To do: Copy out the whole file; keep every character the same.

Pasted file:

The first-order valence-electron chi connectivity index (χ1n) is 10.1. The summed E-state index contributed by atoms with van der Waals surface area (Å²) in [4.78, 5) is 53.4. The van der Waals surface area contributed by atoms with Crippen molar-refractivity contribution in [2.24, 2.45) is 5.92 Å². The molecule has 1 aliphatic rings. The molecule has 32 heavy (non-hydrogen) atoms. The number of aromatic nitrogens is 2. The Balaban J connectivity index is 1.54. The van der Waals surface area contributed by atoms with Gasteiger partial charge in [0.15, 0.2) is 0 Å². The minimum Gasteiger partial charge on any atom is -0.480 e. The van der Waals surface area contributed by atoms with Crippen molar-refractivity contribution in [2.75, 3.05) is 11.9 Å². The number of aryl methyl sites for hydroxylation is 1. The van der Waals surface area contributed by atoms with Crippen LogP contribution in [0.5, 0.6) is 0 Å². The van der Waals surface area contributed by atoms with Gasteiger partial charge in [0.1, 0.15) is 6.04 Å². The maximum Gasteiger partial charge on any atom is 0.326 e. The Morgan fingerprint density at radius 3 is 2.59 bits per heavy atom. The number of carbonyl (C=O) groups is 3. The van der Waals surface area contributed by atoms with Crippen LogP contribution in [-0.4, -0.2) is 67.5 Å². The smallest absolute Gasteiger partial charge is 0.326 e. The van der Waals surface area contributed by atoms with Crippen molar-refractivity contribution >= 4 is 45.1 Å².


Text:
The first-order valence-electron chi connectivity index (χ1n) is 10.1. The summed E-state index contributed by atoms with van der Waals surface area (Å²) in [4.78, 5) is 53.4. The van der Waals surface area contributed by atoms with Crippen molar-refractivity contribution in [2.24, 2.45) is 5.92 Å². The molecule has 1 aliphatic rings. The molecule has 32 heavy (non-hydrogen) atoms. The number of aromatic nitrogens is 2. The Balaban J connectivity index is 1.54. The van der Waals surface area contributed by atoms with Gasteiger partial charge in [0.15, 0.2) is 0 Å². The minimum Gasteiger partial charge on any atom is -0.480 e. The van der Waals surface area contributed by atoms with Crippen molar-refractivity contribution in [2.75, 3.05) is 11.9 Å². The number of aryl methyl sites for hydroxylation is 1. The van der Waals surface area contributed by atoms with Crippen LogP contribution in [0.5, 0.6) is 0 Å². The van der Waals surface area contributed by atoms with Gasteiger partial charge in [0.1, 0.15) is 6.04 Å². The maximum Gasteiger partial charge on any atom is 0.326 e. The Morgan fingerprint density at radius 3 is 2.59 bits per heavy atom. The number of carbonyl (C=O) groups is 3. The van der Waals surface area contributed by atoms with Crippen LogP contribution in [-0.4, -0.2) is 67.5 Å². The smallest absolute Gasteiger partial charge is 0.326 e. The van der Waals surface area contributed by atoms with Crippen molar-refractivity contribution >= 4 is 45.1 Å².